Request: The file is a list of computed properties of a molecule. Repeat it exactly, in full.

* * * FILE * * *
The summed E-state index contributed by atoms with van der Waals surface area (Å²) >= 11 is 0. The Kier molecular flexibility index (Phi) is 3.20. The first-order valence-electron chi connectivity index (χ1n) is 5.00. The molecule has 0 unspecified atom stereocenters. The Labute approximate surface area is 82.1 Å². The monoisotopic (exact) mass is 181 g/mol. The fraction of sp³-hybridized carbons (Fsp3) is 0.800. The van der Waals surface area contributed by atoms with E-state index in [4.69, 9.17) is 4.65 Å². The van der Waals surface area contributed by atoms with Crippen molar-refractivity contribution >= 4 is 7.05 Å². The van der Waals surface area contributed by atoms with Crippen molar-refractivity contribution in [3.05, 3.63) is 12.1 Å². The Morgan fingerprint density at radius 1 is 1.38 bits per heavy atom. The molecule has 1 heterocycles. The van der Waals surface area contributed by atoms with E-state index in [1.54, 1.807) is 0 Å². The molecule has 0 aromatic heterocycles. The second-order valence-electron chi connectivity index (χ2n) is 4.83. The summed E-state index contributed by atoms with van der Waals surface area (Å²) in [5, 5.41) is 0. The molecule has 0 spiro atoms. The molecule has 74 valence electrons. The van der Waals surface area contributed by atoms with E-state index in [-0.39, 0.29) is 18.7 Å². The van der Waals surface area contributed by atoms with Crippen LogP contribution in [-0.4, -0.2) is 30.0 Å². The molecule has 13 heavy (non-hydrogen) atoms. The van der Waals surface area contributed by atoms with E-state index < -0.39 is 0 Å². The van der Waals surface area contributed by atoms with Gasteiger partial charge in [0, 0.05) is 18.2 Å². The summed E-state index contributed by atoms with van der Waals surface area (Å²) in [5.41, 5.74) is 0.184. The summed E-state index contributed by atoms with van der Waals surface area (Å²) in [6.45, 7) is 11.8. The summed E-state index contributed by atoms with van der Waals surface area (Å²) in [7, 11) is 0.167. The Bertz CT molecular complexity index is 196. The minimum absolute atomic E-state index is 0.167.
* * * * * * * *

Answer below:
The summed E-state index contributed by atoms with van der Waals surface area (Å²) >= 11 is 0. The Kier molecular flexibility index (Phi) is 3.20. The first-order valence-electron chi connectivity index (χ1n) is 5.00. The molecule has 0 unspecified atom stereocenters. The Labute approximate surface area is 82.1 Å². The monoisotopic (exact) mass is 181 g/mol. The fraction of sp³-hybridized carbons (Fsp3) is 0.800. The van der Waals surface area contributed by atoms with E-state index in [4.69, 9.17) is 4.65 Å². The van der Waals surface area contributed by atoms with Crippen molar-refractivity contribution >= 4 is 7.05 Å². The van der Waals surface area contributed by atoms with Crippen molar-refractivity contribution in [3.05, 3.63) is 12.1 Å². The Morgan fingerprint density at radius 1 is 1.38 bits per heavy atom. The molecule has 1 heterocycles. The van der Waals surface area contributed by atoms with E-state index in [1.54, 1.807) is 0 Å². The molecule has 0 aromatic heterocycles. The second-order valence-electron chi connectivity index (χ2n) is 4.83. The summed E-state index contributed by atoms with van der Waals surface area (Å²) in [5, 5.41) is 0. The molecule has 0 spiro atoms. The molecule has 74 valence electrons. The van der Waals surface area contributed by atoms with E-state index in [-0.39, 0.29) is 18.7 Å². The van der Waals surface area contributed by atoms with Crippen LogP contribution in [-0.4, -0.2) is 30.0 Å². The molecule has 13 heavy (non-hydrogen) atoms. The van der Waals surface area contributed by atoms with E-state index < -0.39 is 0 Å². The van der Waals surface area contributed by atoms with Gasteiger partial charge in [0, 0.05) is 18.2 Å². The summed E-state index contributed by atoms with van der Waals surface area (Å²) in [5.41, 5.74) is 0.184. The summed E-state index contributed by atoms with van der Waals surface area (Å²) in [6.45, 7) is 11.8. The summed E-state index contributed by atoms with van der Waals surface area (Å²) in [7, 11) is 0.167. The Bertz CT molecular complexity index is 196. The minimum absolute atomic E-state index is 0.167.